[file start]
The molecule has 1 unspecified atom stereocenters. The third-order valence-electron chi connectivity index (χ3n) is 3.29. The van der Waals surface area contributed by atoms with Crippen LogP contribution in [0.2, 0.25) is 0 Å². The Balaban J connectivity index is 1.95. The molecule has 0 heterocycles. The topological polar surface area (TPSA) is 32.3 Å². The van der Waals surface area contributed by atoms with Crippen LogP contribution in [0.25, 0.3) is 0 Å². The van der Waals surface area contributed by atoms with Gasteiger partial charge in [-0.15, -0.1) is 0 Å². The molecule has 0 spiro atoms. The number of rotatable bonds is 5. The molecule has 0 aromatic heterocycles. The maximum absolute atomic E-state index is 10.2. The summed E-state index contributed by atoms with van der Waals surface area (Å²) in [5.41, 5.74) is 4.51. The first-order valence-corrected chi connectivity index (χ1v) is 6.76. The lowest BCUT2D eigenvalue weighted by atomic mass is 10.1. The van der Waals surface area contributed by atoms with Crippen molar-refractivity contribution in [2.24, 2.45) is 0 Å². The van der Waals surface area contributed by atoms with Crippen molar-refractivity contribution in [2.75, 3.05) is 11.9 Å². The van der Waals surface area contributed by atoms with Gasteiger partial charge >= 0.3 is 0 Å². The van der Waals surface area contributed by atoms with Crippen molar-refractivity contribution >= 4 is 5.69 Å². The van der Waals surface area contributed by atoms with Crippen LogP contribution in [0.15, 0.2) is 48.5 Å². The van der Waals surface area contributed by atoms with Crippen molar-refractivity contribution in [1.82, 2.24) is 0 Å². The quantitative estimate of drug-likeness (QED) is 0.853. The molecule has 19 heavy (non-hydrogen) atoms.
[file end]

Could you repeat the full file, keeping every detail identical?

The molecule has 1 unspecified atom stereocenters. The third-order valence-electron chi connectivity index (χ3n) is 3.29. The van der Waals surface area contributed by atoms with Crippen LogP contribution in [0.2, 0.25) is 0 Å². The Balaban J connectivity index is 1.95. The molecule has 0 heterocycles. The topological polar surface area (TPSA) is 32.3 Å². The van der Waals surface area contributed by atoms with Crippen LogP contribution in [0.25, 0.3) is 0 Å². The van der Waals surface area contributed by atoms with Gasteiger partial charge in [-0.15, -0.1) is 0 Å². The molecule has 0 spiro atoms. The number of rotatable bonds is 5. The molecule has 0 aromatic heterocycles. The maximum absolute atomic E-state index is 10.2. The summed E-state index contributed by atoms with van der Waals surface area (Å²) in [5.41, 5.74) is 4.51. The first-order valence-corrected chi connectivity index (χ1v) is 6.76. The lowest BCUT2D eigenvalue weighted by atomic mass is 10.1. The van der Waals surface area contributed by atoms with Crippen molar-refractivity contribution in [2.24, 2.45) is 0 Å². The van der Waals surface area contributed by atoms with Crippen molar-refractivity contribution in [2.75, 3.05) is 11.9 Å². The van der Waals surface area contributed by atoms with Gasteiger partial charge >= 0.3 is 0 Å². The van der Waals surface area contributed by atoms with Crippen molar-refractivity contribution >= 4 is 5.69 Å². The van der Waals surface area contributed by atoms with Crippen LogP contribution in [0.15, 0.2) is 48.5 Å². The van der Waals surface area contributed by atoms with Crippen molar-refractivity contribution in [1.82, 2.24) is 0 Å². The quantitative estimate of drug-likeness (QED) is 0.853. The molecule has 19 heavy (non-hydrogen) atoms.